Original Research ARTICLE
Expression transmission using exaggerated animation for Elfoid
- Electrical Engineering and Computer Science, Graduate School of Engineering, Tottori University, Tottori, Japan
We propose an expression transmission system using a cellular-phone-type teleoperated robot called Elfoid. Elfoid has a soft exterior that provides the look and feel of human skin, and is designed to transmit the speaker's presence to their communication partner using a camera and microphone. To transmit the speaker's presence, Elfoid sends not only the voice of the speaker but also the facial expression captured by the camera. In this research, facial expressions are recognized using a machine learning technique. Elfoid cannot, however, display facial expressions because of its compactness and a lack of sufficiently small actuator motors. To overcome this problem, facial expressions are displayed using Elfoid's head-mounted mobile projector. In an experiment, we built a prototype system and experimentally evaluated it's subjective usability.
Robots that have a human appearance have been developed to communicate with people in remote locations. Some studies have used humanoid robots for the transmission of human presence. In particular, teleoperated android robots such as Geminoid F and Geminoid HI-1 (Asano et al., 2010) have appearances similar to an actual person, and were intended to substitute for the presence of actual people. These humanoid robots have high degrees of freedom and can transmit human presence effectively. However, they are expensive and limited to a specific individual target. A robot called Telenoid R1 (Ogawa et al., 2011) was developed to reduce the cost and the number of actuators. Telenoid is not limited to a specific individual target, and is designed to immediately appear as a human. A person can easily recognize Telenoid as human; it can be interpreted as male or female, and old or young. With this design, Telenoid allows people to feel as if a distant acquaintance is next to them. This makes it possible to transmit human presence. Moreover, Telenoid's soft skin and child-like body size make it easy to hold. However, it is difficult to carry around in daily life.
For daily use, a communication medium that is smaller than Telenoid and uses mobile-phone communication technology is now under development. Like a cellular phone, Elfoid is easy to hold in the hand, as shown in Figure 1. By combining voice-based conversation with an appearance and touch that is capable of effectively communicating an individual's presence, the user can feel as if they are conversing in a natural fashion with someone directly in front of them (Tanaka et al., 2015). Additionally, when we use such robots for communication, it is important to convey the facial expressions of a speaker to increase the modality of communication (Mehrabian, 1968). If the speaker's facial movements are accurately represented via these robots, human presence can be conveyed. Elfoid has a camera within its chest and the speaker's facial movements are estimated by conventional face-recognition approaches. However, it is difficult to generate the same expression in robots because a large number of actuators are required. Elfoid cannot produce facial expressions like a human face can, because it has a compact design that cannot be intricately activated. That is, since Elfoid's design priority is portability, its modality of communication is less than Telenoid's. For this reason, it is necessary to convey facial expressions some other way.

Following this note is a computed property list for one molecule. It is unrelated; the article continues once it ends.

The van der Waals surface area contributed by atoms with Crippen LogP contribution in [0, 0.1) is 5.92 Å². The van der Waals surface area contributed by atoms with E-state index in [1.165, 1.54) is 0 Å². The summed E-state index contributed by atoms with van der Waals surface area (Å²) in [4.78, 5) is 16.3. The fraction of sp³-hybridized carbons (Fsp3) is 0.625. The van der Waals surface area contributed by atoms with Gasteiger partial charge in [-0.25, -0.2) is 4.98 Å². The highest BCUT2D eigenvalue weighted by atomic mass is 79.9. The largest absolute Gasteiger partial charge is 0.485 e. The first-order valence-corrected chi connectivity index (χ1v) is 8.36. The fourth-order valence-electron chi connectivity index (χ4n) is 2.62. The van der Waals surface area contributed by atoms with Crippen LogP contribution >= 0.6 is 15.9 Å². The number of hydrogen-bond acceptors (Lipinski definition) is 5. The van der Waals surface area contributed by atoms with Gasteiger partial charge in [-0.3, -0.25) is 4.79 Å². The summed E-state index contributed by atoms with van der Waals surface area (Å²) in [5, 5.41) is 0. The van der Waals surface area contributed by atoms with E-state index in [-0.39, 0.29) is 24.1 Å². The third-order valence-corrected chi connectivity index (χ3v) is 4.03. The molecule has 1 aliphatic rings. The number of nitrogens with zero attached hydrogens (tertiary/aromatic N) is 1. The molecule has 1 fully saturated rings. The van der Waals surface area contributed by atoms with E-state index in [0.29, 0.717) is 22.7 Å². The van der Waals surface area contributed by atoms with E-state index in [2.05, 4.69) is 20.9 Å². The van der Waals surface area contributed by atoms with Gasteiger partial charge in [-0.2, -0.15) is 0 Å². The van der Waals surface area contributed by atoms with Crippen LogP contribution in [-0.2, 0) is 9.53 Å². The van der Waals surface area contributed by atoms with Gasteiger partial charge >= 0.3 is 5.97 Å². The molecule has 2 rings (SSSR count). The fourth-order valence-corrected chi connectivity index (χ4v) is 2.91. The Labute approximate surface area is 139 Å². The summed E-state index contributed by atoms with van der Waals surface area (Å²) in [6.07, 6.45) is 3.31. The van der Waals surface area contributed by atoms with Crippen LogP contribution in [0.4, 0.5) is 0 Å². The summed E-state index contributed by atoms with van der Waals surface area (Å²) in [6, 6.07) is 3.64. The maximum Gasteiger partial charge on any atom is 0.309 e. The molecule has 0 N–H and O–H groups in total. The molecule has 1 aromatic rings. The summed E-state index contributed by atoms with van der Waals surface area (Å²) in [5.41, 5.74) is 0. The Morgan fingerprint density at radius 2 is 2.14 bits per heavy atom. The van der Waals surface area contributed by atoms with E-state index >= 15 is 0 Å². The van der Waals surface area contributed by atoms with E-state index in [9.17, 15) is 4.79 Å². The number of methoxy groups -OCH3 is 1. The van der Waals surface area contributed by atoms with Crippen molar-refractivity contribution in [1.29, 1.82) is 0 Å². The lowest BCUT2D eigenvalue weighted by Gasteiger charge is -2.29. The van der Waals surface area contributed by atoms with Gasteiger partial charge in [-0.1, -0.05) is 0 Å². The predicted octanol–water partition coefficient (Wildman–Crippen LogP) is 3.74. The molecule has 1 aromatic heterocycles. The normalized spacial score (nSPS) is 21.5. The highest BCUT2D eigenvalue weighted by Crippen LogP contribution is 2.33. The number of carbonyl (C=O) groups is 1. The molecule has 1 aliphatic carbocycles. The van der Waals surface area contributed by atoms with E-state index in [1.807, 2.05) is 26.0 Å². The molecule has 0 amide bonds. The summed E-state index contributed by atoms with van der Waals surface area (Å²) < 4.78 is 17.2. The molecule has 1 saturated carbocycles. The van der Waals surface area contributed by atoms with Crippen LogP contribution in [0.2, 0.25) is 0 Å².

In the proposed system, facial expressions are displayed using Elfoid's head-mounted mobile projector. Our hypothesis in this study is that subjective usability, which is composed of satisfaction with the conversation, the impression of the conversational partner, and an impression of the interface, will be improved by adding facial expressions to Elfoid. In the experiments, we verify whether this hypothesis is correct.
2. Materials and Methods
2.1. Elfoid: Cellular Phone-type Teleoperated Android
Elfoid is used as a cellular phone for communication. To convey a human presence, Elfoid has the following functions. Elfoid has a body that is easy to hold in a person's hand. The size is about 20 cm. Elfoid's design is recognizable at first glance to be human-like and can be interpreted equally as male or female, and old or young. Elfoid has a soft exterior that provides the feel of human skin. Elfoid is equipped with a camera and microphone in the chest. Additionally, a mobile projector (MicroVision, Inc. SHOWWX+ HDMI) with a mirror is mounted in Elfoid's head and facial expressions are generated by projecting images from within the head, as shown in Figure 2.
Figure 2. Elfoid with a mobile projector to convey the facial expressions of a communication partner.
2.2. Overview of the Total System